Whether it is referred to as preventative care or preventive care, it is critical for healthcare outcomes. Independent physicians urge their patients to keep on track with screenings and immunizations that can prevent debilitating conditions and catastrophic illnesses. Primary care physicians know that blood pressure checks, tests for diabetes, and screenings for cancers can detect illnesses before they become major issues for the patient.

Most preventive services are covered under insurance plans, direct care plans, and Marketplace coverages. When these services are available to the patient at no additional cost, it makes sense to stay on schedule with the preventive – or preventative – measures to ensure quality patient outcomes.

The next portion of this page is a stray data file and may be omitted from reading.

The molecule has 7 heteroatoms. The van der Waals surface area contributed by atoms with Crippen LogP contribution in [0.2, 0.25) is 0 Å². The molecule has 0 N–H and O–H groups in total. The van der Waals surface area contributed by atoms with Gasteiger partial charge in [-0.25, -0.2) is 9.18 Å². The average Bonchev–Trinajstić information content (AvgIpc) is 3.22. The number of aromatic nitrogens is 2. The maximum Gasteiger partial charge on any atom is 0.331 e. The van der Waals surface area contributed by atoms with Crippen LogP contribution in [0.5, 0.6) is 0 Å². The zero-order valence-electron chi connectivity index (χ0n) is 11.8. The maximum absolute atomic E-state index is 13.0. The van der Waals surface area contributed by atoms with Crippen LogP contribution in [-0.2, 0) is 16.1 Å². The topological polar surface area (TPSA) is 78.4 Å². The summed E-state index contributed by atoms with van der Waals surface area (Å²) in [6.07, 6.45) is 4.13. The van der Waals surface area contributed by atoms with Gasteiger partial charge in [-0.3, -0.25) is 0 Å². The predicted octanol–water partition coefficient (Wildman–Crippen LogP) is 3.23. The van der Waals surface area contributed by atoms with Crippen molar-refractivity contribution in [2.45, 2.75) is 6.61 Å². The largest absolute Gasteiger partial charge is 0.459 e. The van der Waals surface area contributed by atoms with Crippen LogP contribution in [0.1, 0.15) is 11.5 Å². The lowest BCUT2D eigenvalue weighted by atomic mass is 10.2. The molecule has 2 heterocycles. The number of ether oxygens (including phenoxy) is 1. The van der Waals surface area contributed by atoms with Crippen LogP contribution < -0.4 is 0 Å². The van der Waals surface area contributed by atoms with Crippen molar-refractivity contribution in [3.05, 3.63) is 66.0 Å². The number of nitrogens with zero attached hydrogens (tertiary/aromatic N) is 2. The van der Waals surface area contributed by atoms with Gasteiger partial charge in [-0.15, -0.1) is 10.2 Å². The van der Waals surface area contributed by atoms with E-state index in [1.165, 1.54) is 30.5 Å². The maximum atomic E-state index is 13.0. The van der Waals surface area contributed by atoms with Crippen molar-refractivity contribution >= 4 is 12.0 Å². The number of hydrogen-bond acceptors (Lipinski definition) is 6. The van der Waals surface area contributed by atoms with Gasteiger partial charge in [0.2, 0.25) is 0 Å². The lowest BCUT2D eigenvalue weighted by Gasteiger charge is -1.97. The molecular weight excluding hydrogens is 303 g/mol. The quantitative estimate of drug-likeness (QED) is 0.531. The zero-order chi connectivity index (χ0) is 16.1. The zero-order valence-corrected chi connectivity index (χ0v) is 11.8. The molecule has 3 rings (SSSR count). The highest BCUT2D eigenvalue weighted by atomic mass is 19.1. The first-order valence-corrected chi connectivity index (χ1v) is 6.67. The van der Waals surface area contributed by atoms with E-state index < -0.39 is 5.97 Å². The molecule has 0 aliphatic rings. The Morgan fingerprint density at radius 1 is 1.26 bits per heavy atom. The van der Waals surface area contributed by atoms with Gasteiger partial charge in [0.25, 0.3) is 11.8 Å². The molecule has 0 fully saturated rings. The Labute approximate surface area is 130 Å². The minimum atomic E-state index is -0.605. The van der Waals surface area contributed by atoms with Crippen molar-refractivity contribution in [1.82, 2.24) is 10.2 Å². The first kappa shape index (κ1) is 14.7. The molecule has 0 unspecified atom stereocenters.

Greg Miller
October 29, 2018